Philip Ignatius Heuisler Jr., retired president and chairman of the board of the Maryland Glass Corp. and an early supporter of the use of recycled glass as a paving product, died Wednesday of pneumonia at Union Memorial Hospital. The Roland Park resident was 86.
He was born in Baltimore and reared in Catonsville, the son of Hilda Gardiner and Philip I. Heuisler Sr. His chemist father helped Capt. Isaac E. Emerson create the formula for Bromo-Seltzer.
His father was later president and chairman of the board of the Emerson Drug Co. and president of Maryland Glass, a subsidiary of Emerson Drug, which manufactured the trademark cobalt blue bottles for Bromo-Seltzer, Vicks Vapo-Rub, Noxema and many other pharmaceutical products.
Mr. Heuisler began his business career at 18 when he went to work for Emerson Drug. He later took a job at Maryland Glass, becoming president and chairman of the board in 1963. He also held similar positions with the Gulfport (Miss.) Glass Corp. and retired from both companies in 1974.
From 1974 to 1986, he was chairman of the board of Ross-Matthai Co., a Baltimore-based tabletop accessories firm.
Charles L. Whittington, retired Maryland Glass treasurer, said, "He knew the company from A to Z because he had been in it all of his life. He was an understanding and outgoing individual whose office door was always open to the employees. You felt very free going in there to sit down and talk matters over with him. I'll always remember him as a very kind person."
In 1971, Mr. Heuisler became a supporter of then-City Council President William Donald Schaefer's plan to pave Baltimore streets with glasphalt -- a paving material made of crushed waste glass known as cullet, limestone and asphalt.
The material, which has a distinctive sheen at night and is no longer in use today, was first used in August 1971 on Charles Street between Lexington and Saratoga streets. That area of Charles became known as "Glitter Street."
"While glasphalt didn't add or subtract anything from street maintenance," said a 1978 Sun article, "it did wonders for the atmosphere, giving the area a Hollywood and Vine-type aura."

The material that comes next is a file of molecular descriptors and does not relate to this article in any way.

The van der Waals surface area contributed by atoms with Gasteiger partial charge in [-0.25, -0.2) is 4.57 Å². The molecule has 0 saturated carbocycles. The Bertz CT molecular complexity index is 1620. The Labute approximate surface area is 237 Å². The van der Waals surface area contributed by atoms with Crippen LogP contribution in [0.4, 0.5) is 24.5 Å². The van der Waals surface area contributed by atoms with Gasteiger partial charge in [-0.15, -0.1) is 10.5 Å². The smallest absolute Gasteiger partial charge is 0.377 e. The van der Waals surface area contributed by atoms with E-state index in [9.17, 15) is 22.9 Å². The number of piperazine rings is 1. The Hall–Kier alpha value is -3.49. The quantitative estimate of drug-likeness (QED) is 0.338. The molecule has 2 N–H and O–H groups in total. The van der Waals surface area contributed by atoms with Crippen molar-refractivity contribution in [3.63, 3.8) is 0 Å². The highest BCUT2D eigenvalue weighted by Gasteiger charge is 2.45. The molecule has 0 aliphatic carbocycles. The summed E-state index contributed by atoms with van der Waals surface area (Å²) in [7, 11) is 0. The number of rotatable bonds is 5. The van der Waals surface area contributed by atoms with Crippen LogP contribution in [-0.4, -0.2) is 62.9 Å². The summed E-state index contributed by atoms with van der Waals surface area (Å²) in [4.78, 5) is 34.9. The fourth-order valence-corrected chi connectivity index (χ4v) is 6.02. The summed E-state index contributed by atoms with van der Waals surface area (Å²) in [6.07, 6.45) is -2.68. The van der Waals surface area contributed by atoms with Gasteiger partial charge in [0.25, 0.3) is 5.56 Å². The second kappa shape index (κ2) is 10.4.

The 50 tons of crushed glass needed to pave one block with glasphalt was processed by Mr. Heuisler's firm, which was on Wicomico Street in Southwest Baltimore.
During World War II, Mr. Heuisler remained at the helm of Maryland Glass, which was re-tooled to make products for the war effort. He also served as an officer in the Coast Guard Reserve where his duties included assisting the port captain of Baltimore in receiving and playing host to visiting warships and merchant vessels. He also commanded a shore patrol unit that patrolled Baltimore nightspots frequented by merchant seamen and servicemen on leave.
As a child on his parents' 22-acre farm in Catonsville, he raised vegetables in the family garden and squab, which he sold to nearby families and restaurants.
He played on a community football team called "The Little Potatoes Hard to Peel" and was an amateur welterweight boxer, fighting on the club circuit around Baltimore and elsewhere on the East Coast.
He went to high school at Mount St. Mary's in Emmitsburg and Loyola.
In the early 1930s, he was one of the founders of the Baltimore Junior Chamber of Commerce.
He was a congregant of the Roman Catholic Cathedral of Mary Our Queen and a member of the St. Vincent de Paul Society. He was a board member of South Baltimore General Hospital, now Harbor Hospital Center, and St. Agnes Hospital, and for many years was a volunteer Santa Claus at Stella Maris Hospice, Children's Hospital and the Christ Child Society.
He was a member of the Baltimore Country Club, the Elkridge Club, Seaview Country Club, the Maryland Club and the Ponta Vedra Club in Florida.
A Mass of Christian burial was to be offered at 11 a.m. today at the Cathedral of Mary Our Queen, 5300 N. Charles St., Baltimore.
Survivors include his wife of 60 years, the former Betty I. Kelly; two sons, Philip I. Heuisler III of Guilford and J. Stanley Heuisler of Roland Park; three sisters, Elizabeth Hebner Lentz, Katharine Heuisler and Mary Charlotte Russell, all of Baltimore; and five grandchildren.
Memorial donations may be made to the Cathedral Preservation Trust Fund, 5300 N. Charles St., Baltimore 21210.